1 in 4 jobseekers received no response to applications during pandemic

Given the number of post-Covid vacancies, experts describe the figure as “staggering,” and they urge employers to focus more on hiring processes.

According to new research, nearly a quarter of job seekers have not heard back from applications submitted during the pandemic, with experts warning that businesses may be harming their employer brand at a time when competition for staff is fierce.

According to a Reed poll of 2,002 workers, 24% received no response from job applications submitted during the pandemic, while those who did receive responses reported long wait times.

Almost one-fifth said they had to wait more than two weeks for feedback on an application.

This is despite a 158% increase in the number of live jobs on Reed from September 2020 to September 2021, according to the company.

The study also discovered that a negative candidate experience made people less likely to apply for future positions.

After a negative application experience, nearly a third (31%) of workers said they were unlikely to apply to a company again, and the same proportion said they were unlikely to recommend a company to a friend.

Similarly, nearly a quarter (23%) said they make a decision about a company based on their interactions with the recruiter.

According to Simon Wingate, managing director of Reed, the sheer number of vacancies has resulted in a “shift in power” in favor of job seekers in the labor market. “It is thus concerning that candidates are reporting negative experiences during the hiring process, particularly for businesses for which candidates are also potential customers,” he said.

“Recruitment practices can have a significant impact on both hiring and business performance, with people unlikely to recommend the company to others after a negative experience,” Wingate added, urging businesses to “focus on improving how they hire and not just who they hire”.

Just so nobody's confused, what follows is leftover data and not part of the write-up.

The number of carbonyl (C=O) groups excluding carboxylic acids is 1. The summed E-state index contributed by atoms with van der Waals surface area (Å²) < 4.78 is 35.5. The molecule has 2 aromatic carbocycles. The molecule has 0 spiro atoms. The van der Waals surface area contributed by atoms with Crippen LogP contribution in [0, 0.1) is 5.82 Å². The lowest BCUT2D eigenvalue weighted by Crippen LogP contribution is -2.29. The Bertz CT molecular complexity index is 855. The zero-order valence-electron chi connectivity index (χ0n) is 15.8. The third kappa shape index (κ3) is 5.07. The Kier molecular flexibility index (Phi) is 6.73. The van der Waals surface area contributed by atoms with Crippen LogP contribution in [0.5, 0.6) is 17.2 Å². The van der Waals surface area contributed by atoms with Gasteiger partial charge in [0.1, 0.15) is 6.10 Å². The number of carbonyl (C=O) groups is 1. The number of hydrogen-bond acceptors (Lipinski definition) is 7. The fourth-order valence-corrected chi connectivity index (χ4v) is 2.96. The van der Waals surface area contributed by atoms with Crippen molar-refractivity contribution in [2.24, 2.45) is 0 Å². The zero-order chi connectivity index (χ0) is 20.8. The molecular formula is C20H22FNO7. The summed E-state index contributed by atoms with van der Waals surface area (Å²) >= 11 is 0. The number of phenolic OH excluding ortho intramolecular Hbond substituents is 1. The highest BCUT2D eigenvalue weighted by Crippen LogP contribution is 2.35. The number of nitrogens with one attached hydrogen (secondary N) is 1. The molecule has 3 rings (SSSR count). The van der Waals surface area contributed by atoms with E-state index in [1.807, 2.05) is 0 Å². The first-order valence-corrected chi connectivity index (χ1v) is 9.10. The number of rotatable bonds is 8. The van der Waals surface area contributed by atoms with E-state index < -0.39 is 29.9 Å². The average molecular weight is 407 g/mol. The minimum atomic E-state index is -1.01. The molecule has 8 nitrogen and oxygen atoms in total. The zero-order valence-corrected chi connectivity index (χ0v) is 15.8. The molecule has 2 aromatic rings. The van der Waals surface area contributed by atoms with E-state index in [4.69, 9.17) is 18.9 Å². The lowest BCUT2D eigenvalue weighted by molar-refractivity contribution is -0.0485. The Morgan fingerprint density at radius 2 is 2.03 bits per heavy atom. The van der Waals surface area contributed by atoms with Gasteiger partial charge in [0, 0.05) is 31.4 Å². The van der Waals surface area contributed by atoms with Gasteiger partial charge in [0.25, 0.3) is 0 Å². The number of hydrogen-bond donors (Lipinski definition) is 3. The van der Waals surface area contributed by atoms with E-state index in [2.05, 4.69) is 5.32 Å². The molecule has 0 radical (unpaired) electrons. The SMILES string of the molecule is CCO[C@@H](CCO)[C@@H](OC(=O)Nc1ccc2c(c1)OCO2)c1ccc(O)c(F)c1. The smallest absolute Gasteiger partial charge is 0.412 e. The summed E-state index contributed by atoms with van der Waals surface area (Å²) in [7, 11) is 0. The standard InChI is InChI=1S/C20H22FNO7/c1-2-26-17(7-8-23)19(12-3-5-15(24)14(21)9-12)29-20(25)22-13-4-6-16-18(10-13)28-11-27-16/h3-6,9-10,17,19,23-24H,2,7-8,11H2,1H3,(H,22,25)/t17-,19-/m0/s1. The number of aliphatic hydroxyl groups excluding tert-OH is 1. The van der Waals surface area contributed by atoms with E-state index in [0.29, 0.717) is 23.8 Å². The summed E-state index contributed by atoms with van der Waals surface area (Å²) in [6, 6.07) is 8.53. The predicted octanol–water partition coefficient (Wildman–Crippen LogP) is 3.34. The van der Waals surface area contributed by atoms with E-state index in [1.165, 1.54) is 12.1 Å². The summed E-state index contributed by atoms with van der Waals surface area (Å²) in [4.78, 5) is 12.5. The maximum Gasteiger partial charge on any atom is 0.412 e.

Given the UK’s current skills crisis, Ann Swain, CEO of the Association of Professional Staffing Companies (APSCo), said the number of workers who had not received responses to applications was “staggering.”

However, she claimed that the “age-old” problem of having too many applications to manage was avoidable. “An investment in appropriate automation technology could streamline much of the candidate response processes for many [recruiters],” she said.

Sending standardised email responses to job applicants simply informing them that they were unsuccessful also helped to build a positive candidate experience, according to Kate Palmer, Peninsula’s HR advice and consultancy director.

“While workers may be disappointed in the decision, the contact means they will be more likely to apply for jobs with the same organisation again in the future and encourage their friends to do so as well,” she said.

Similarly, Philip Richardson, partner and head of employment law at Stephensons, believes it is best practice to inform applicants about the application process in advance, either through the job description or via email.

“It’s also worth highlighting that, by not replying to a candidate’s application, there is no visible record of communication between the employer and the candidate outlining why their application has been unsuccessful,” Richardson said.

“That has, in some cases, led to claims of discrimination resulting in a protracted legal process that would have been stopped by a simple email in return.”

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